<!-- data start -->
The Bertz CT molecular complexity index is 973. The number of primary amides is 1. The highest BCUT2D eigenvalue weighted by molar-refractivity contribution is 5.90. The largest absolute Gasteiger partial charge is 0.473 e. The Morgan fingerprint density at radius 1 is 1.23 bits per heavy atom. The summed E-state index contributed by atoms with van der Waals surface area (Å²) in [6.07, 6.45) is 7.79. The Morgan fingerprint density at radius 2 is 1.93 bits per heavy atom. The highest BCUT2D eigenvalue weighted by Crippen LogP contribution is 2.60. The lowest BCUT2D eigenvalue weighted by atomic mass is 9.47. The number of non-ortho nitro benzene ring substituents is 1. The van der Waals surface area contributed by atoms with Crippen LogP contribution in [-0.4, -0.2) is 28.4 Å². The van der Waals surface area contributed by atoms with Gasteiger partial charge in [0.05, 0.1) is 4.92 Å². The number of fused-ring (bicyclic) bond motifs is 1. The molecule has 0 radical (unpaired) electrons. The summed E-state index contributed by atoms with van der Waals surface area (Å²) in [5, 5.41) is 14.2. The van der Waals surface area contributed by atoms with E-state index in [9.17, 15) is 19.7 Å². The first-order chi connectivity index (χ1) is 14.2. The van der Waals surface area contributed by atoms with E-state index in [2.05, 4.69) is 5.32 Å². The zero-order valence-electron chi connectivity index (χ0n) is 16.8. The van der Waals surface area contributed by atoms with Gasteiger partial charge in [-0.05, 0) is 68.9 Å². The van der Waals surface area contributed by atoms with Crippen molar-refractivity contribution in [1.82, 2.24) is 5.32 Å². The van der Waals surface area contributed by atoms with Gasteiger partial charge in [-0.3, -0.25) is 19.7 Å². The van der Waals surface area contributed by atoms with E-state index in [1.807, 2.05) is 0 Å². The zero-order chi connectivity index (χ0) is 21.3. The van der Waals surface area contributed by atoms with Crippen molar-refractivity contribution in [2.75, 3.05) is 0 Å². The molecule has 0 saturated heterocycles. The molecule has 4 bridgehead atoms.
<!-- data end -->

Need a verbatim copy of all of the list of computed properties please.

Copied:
The Bertz CT molecular complexity index is 973. The number of primary amides is 1. The highest BCUT2D eigenvalue weighted by molar-refractivity contribution is 5.90. The largest absolute Gasteiger partial charge is 0.473 e. The Morgan fingerprint density at radius 1 is 1.23 bits per heavy atom. The summed E-state index contributed by atoms with van der Waals surface area (Å²) in [6.07, 6.45) is 7.79. The Morgan fingerprint density at radius 2 is 1.93 bits per heavy atom. The highest BCUT2D eigenvalue weighted by Crippen LogP contribution is 2.60. The lowest BCUT2D eigenvalue weighted by atomic mass is 9.47. The number of non-ortho nitro benzene ring substituents is 1. The van der Waals surface area contributed by atoms with Crippen LogP contribution in [-0.4, -0.2) is 28.4 Å². The van der Waals surface area contributed by atoms with Gasteiger partial charge in [0.05, 0.1) is 4.92 Å². The number of fused-ring (bicyclic) bond motifs is 1. The molecule has 0 radical (unpaired) electrons. The summed E-state index contributed by atoms with van der Waals surface area (Å²) in [5, 5.41) is 14.2. The van der Waals surface area contributed by atoms with E-state index in [9.17, 15) is 19.7 Å². The first-order chi connectivity index (χ1) is 14.2. The van der Waals surface area contributed by atoms with E-state index in [2.05, 4.69) is 5.32 Å². The zero-order valence-electron chi connectivity index (χ0n) is 16.8. The van der Waals surface area contributed by atoms with Gasteiger partial charge in [-0.05, 0) is 68.9 Å². The van der Waals surface area contributed by atoms with Crippen molar-refractivity contribution in [1.82, 2.24) is 5.32 Å². The van der Waals surface area contributed by atoms with Gasteiger partial charge in [-0.3, -0.25) is 19.7 Å². The van der Waals surface area contributed by atoms with E-state index in [1.807, 2.05) is 0 Å². The zero-order chi connectivity index (χ0) is 21.3. The van der Waals surface area contributed by atoms with Crippen molar-refractivity contribution in [2.75, 3.05) is 0 Å². The molecule has 0 saturated heterocycles. The molecule has 4 bridgehead atoms.